James Alexander ("Sandy") Green - From Birth to Marriage

We reproduce below a version of the speech by Alastair Green at the funeral of his father Sandy Green at Botley Cemetery, Oxford, 17 April 2014:


Sandy was born to Scottish parents, in upstate New York, in February 1926. He hit his eighty-eighth anniversary a month or so before his brain and body gave out, last week, here in Botley, at home and at peace, on the seventh of April.

Dad was a research mathematician, an algebraist, a Fellow of the Royal Societies of Edinburgh and of London, who came in his turn also from an academic family.

His mother, Mary Ballairdie Gilchrist, was one of the earliest women graduates, completing her degree in classics at St Andrews before the First World War. She went on to produce translations of French novelists such as Emile Zola, which were published commercially.

She also had five children with her husband, Frederick Charles Green, whom she met at university. [This reflects Margaret's recollection. Dorothy Scott, Sandy's elder sister, reports that they met at their secondary school, the Harris Academy in Dundee.] One, Francis of "Frankie" died before the age of two. The other four were Dorothy, Isobel, Sandy and Christopher or "Crick", all of whom also took degrees at St Andrews.

Only Dorothy, the eldest, now survives: she lives in Guelph, Canada.

In the way of that era, our grandfather's career automatically took precedence over Gran's. He was by all accounts utterly fluent both in German and in French. He made his career in the field of French literary studies, and was Drapers Professor of French Literature at Cambridge (where Sandy attended the Perse School in the 1930s and early 1940s).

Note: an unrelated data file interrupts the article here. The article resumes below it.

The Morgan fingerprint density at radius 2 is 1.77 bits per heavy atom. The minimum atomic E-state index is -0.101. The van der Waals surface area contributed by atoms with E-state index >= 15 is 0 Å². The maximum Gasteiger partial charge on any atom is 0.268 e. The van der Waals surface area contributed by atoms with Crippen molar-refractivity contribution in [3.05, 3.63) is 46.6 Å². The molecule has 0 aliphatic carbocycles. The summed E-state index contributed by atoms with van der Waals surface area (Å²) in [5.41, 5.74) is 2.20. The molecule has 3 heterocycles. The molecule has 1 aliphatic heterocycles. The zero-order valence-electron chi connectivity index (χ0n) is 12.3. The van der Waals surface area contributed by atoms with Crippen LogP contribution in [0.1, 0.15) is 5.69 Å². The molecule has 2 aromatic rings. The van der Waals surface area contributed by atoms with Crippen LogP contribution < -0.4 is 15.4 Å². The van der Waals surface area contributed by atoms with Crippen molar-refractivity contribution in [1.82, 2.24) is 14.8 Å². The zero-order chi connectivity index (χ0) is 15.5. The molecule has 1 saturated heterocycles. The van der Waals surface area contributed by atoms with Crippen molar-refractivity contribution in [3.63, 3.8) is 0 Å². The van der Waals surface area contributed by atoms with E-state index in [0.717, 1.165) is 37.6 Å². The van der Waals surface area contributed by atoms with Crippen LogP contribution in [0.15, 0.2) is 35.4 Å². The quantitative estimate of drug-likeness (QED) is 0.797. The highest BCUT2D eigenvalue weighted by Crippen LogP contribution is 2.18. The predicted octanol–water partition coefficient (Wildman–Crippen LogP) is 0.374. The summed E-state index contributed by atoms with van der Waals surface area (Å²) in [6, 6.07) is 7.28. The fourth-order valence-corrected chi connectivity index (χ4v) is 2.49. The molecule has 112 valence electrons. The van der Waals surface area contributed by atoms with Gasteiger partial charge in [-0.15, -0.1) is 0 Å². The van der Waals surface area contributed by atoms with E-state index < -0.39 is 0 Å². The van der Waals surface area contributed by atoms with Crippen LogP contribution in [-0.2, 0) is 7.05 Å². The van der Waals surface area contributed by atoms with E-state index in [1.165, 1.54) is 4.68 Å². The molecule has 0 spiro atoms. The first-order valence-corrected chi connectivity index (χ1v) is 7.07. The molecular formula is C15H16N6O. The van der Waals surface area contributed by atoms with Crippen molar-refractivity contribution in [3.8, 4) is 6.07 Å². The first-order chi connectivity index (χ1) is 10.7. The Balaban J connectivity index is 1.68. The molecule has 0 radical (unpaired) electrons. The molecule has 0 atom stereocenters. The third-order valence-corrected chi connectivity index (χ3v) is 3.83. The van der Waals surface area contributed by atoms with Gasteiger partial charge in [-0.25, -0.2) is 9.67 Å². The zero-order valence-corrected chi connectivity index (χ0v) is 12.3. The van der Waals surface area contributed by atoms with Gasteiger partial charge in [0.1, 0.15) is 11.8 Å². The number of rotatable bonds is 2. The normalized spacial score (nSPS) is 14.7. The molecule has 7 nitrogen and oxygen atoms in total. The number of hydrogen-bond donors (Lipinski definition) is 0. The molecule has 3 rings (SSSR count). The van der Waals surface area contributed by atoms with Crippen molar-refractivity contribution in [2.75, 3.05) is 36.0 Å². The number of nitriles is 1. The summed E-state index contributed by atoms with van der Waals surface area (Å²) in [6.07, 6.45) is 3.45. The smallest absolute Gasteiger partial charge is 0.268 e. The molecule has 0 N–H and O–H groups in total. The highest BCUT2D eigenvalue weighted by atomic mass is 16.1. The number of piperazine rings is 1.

Frederick Green finished his working life as a professor at Edinburgh: our paternal grandparents were drawn back to Scotland - that is where we knew them as children, and where they died. They lived at the edge of the Botanical Gardens in Stockbridge, in a handsome terrace house built of pink-red stone, which we visited every August.

From Edinburgh we progressed to rain-drenched, midge-ridden but somehow idyllic holidays on the isles of Bute and Mull, together with the family of Dad's best friend, Jimmy Crighton and his wife Beth. We children participated in wood-fire barbecues on stony beaches: these were called "sausage-sizzles", which the adults washed down with ring-pull tins of Tennant's lager; these grown-ups then somehow managed to slope off for midnight swims - a holiday art quite lost to modern parents.

Dad's father Frederick was a very sophisticated, perceptive and knowledgeable scholar, who published many books on eighteenth- and nineteenth-century authors, their works and French society. Just before the war George Orwell published a very positive review of his biography of Stendhal. He was made a Chevalier of the Légion d'Honneur, possibly by the French Third Republic before the war, perhaps by the Fourth afterwards.

Frederick was also a very patriotic man with politically conservative views. This helped put him at severe odds with Sandy, who did not get on with his father at all.

Sandy was not very vocal politically, but he was very typical of the generation which ousted Churchill by voting in the Labour government of 1945, in the hope of a radically better world and a more decent life for all, a hope exemplified by the achievement of the NHS. He had no respect for unearned authority, and was generally a very accepting and tolerant man.

Despite his father ending up, perhaps in the manner of the Vicar of Bray, as an elder of the Church of Scotland, it is not clear that his parents had any strong religious allegiances: Sandy certainly lacked religious belief.